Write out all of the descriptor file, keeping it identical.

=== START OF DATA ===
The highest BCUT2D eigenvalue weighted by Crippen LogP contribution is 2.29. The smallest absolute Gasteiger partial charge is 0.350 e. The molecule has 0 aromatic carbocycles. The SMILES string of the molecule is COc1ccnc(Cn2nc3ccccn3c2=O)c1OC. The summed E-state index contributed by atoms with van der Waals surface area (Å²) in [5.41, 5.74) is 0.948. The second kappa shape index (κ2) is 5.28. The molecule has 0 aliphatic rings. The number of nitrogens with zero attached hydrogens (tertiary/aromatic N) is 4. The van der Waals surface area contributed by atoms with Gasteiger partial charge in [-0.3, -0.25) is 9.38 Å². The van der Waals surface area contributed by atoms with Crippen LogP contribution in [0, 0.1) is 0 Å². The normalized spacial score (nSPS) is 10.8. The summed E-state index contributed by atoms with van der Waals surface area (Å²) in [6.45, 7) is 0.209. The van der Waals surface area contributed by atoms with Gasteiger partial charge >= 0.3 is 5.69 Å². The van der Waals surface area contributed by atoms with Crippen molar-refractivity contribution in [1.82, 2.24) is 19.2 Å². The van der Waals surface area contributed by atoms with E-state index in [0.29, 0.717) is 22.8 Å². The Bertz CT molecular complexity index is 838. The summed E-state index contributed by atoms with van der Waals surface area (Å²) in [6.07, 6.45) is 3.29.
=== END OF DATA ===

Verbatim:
The highest BCUT2D eigenvalue weighted by Crippen LogP contribution is 2.29. The smallest absolute Gasteiger partial charge is 0.350 e. The molecule has 0 aromatic carbocycles. The SMILES string of the molecule is COc1ccnc(Cn2nc3ccccn3c2=O)c1OC. The summed E-state index contributed by atoms with van der Waals surface area (Å²) in [5.41, 5.74) is 0.948. The second kappa shape index (κ2) is 5.28. The molecule has 0 aliphatic rings. The number of nitrogens with zero attached hydrogens (tertiary/aromatic N) is 4. The van der Waals surface area contributed by atoms with Gasteiger partial charge in [-0.3, -0.25) is 9.38 Å². The van der Waals surface area contributed by atoms with Crippen LogP contribution in [0, 0.1) is 0 Å². The normalized spacial score (nSPS) is 10.8. The summed E-state index contributed by atoms with van der Waals surface area (Å²) in [6.45, 7) is 0.209. The van der Waals surface area contributed by atoms with Gasteiger partial charge >= 0.3 is 5.69 Å². The van der Waals surface area contributed by atoms with Crippen molar-refractivity contribution in [1.82, 2.24) is 19.2 Å². The van der Waals surface area contributed by atoms with E-state index in [0.29, 0.717) is 22.8 Å². The Bertz CT molecular complexity index is 838. The summed E-state index contributed by atoms with van der Waals surface area (Å²) in [6.07, 6.45) is 3.29.